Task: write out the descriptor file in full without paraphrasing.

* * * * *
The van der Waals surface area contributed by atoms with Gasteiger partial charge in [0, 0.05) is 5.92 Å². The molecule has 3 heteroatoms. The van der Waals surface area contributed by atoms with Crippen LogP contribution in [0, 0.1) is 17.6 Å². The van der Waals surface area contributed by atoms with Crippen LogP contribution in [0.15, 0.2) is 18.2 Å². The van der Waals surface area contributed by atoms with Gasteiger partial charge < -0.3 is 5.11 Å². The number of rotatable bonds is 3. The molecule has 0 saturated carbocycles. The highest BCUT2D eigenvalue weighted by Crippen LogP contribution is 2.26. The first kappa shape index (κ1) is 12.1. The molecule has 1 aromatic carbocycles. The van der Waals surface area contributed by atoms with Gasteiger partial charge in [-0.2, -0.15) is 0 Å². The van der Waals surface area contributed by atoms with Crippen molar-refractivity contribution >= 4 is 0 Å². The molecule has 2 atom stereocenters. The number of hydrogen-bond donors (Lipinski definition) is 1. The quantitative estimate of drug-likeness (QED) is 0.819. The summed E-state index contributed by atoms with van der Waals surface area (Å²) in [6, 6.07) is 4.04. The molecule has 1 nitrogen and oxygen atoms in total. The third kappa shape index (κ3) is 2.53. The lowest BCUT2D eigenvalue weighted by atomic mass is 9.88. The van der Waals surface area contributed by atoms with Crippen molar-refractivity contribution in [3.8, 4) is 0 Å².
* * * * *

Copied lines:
The van der Waals surface area contributed by atoms with Gasteiger partial charge in [0, 0.05) is 5.92 Å². The molecule has 3 heteroatoms. The van der Waals surface area contributed by atoms with Crippen LogP contribution in [0, 0.1) is 17.6 Å². The van der Waals surface area contributed by atoms with Crippen LogP contribution in [0.15, 0.2) is 18.2 Å². The van der Waals surface area contributed by atoms with Gasteiger partial charge < -0.3 is 5.11 Å². The number of rotatable bonds is 3. The molecule has 0 saturated carbocycles. The highest BCUT2D eigenvalue weighted by Crippen LogP contribution is 2.26. The first kappa shape index (κ1) is 12.1. The molecule has 1 aromatic carbocycles. The van der Waals surface area contributed by atoms with Gasteiger partial charge in [-0.2, -0.15) is 0 Å². The van der Waals surface area contributed by atoms with Crippen molar-refractivity contribution >= 4 is 0 Å². The molecule has 2 atom stereocenters. The number of hydrogen-bond donors (Lipinski definition) is 1. The quantitative estimate of drug-likeness (QED) is 0.819. The summed E-state index contributed by atoms with van der Waals surface area (Å²) in [6, 6.07) is 4.04. The molecule has 1 nitrogen and oxygen atoms in total. The third kappa shape index (κ3) is 2.53. The lowest BCUT2D eigenvalue weighted by atomic mass is 9.88. The van der Waals surface area contributed by atoms with Crippen molar-refractivity contribution in [3.8, 4) is 0 Å².